Good Rides

Twisted Sister: The Texas Legendary Hill Country Motorcycle Ride on RM 337

The ride begins in Medina, near where the North and West Prongs of the Medina River and Elm Creek meet.

Highly recommended for breakfast and a stop off before you begin is Keese’s Bar-B-Que. Coming into Medina from Bandera, it’s the friendly restaurant on the left where locals and bikers mix to swap stories, prepare for their day and enjoy breakfast or lunch.

The Patio Restaurant at the Apple Store at Love Creek Orchards serves delicious sandwiches, burgers, ice cream and such.

The first leg of the legendary Twisted Sister motorcycle and touring ride officially starts at the corner of State Highway 16 (SH-16) and Ranch to Market Road 337 (RM 337) in Medina, Texas.

The first 9.8 miles from this point opened on November 25, 1975 to join an existing RM 337 that first began in 1945 connecting Camp Wood eastward to Leakey. It eventually expanded into Vanderpool by 1968.

Cyclists are urged to check weather events the days BEFORE the intended ride, conditions the day OF the actual ride, and FORECAST for the region.

Rocks, branches and debris can have fallen, scattered and left from flooding and high winds.

Beware that although it may not be raining where you’re riding, storms can occur at nearby higher elevations causing flash flooding on your route.

Only experienced and smart cyclists should attempt the Twisted Sister. As of this writing (May 26, 2020) 13 people have lost their lives motorcycling RM 337.

Passage through the Hill Country canyonlands, northwest of San Antonio can be treacherous and deceiving.

It’s a common phenomenon to experience dichotomies of simultaneous breathtaking nature and deceptions. Those who have survived going over the edge, or off the road, tell of experiencing spectacular beauty, synchronized with the horror of disillusionment.

A description of the experience follows:

1. The first pass over water is over the Medina River, “The calmest river in Texas.”

2. A few minutes later Elm Creek passes over and meanders on the left for awhile. At this point the typical cyclist is enjoying the view and likely thinking “this is smooth, pretty and a piece of cake.” In actuality, hairpin switchbakes are waiting ahead.

In April 2006, Texas Monthly deemed RM 337 as #18 on their “75 Things We Love About Texas” list.

3. Next comes Elam Creek, followed by Love Creek, goats, sheep, horses, cows and bulls all on the left. But here is where the deception usually begins.  Most didn’t see the deer jumping the fence line from the right. The most unfortunate actually hit one and the trip had just began. 

4. Again, on the left are the wonderment of cliffs and hills peering above a spectacular Siesta Valley Ranch. But beware, on the right could be fallen rocks cascading from higher slopes above the comforting asphalt.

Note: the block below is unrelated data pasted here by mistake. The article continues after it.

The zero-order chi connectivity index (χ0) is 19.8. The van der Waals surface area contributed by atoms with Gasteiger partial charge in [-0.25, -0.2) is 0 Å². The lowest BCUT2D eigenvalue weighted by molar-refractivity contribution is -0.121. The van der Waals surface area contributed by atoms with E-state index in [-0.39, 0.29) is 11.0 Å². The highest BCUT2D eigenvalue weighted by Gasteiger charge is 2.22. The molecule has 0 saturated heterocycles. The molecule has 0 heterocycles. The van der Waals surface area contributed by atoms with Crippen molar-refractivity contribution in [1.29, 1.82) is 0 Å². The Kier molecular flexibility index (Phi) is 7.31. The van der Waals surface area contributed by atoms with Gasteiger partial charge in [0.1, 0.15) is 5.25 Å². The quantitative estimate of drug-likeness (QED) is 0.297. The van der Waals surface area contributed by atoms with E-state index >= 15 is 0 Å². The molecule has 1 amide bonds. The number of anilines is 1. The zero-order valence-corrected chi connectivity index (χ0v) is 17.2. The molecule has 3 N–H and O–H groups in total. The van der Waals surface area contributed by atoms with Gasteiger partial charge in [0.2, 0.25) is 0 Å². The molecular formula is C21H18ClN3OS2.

5. Nature opens up to striking panoramic views, most likely the kind you were hoping for. But  preconceived ideas can be far from reality. Trees and landscape suddenly tighten up as if to squeeze the road inward, only to spread and curve in ways not expected.

The most intelligent of us realize by now not to let your guard down. But is it possible? Yes, but be careful of your guard. Instinct and reading the lay of the land will tell you the road is curving one way, but truth can prove you dead wrong.

6. Soon enough the ride begins to leave the big ranches and “T”s at Vanderpool. Take a right on Highway 187 until you see the Lost Maples General Store.

6.b. Here is a good stop to consider an option. Just a few miles straight on 187 will take you the Lone Star Motorcycle Museum.Not only is it a favorite of riders passing through, it’s a nice place to gather your wits, calm down and contemplate the joys of why you ride. Afterwards, just backtrack back and turn right to go West on 337 to Leakey.

7. If you didn’t go straight on RR 187 to the Museum, a left on 337 takes you to Leakey.

More views appear, but this time the concert of sceneries are not visually in sync. Signs warn of multiple curves and speed limits. They’re not suggestions. They are mandated musts to keep you alive.

8. Mill Creek and Evans Creek await, but first, you ramble, twist and meander your way through sidewinding inclines and serrated passages. It’s becoming fun if you stay sharp and wise. This is not a rollercoaster. It’s the first Twisted Sister.

People die here. Don’t be one of them. It’s all about enjoying survival amongst the spectacles without be lured. Winners do this with a kind of brave elegance and with grace.

9.  The quick turns soon descend into the Little Dry Frio Creek Valley. After crossing the Sabinal River Bridge, 337 takes you to an intersection with choices of Utopia or Leakey.

In Leakey, a Stripes at 83 and 1120 South there are 10 gas pumps (When we were there in May 2020 has was $1.66 vs 1.80+ at nearby places), diesel ($2.14), an ATM, stacks of water, a Subway, propane available, and ice was $2.79 for 10lbs,  $3.99 for 20lbs.

Note to RVers: We did not see any motorcoaches or pulled trailers on 337. A suggested route would be from Bandera to Tarpley via RR 470 westward. For 29 miles take a left on RR 187 to Garner State Park or right to Leakey. 

7 replies »

  1. Been there, done that many, many times. My biggest with now is to be able to do it again, someday. I did lose a leg to a motorcycle, a deer, and this road, Hwy 16, but like any other true motorcyclist, is do it again in a heartbeat. Love the hill country. It’ll always be home to me.

    Liked by 1 person

  2. Looking forward to the rally after this delay. Only live a few miles from there, but plan on tenting it so we can stay late. 🙂

    Like

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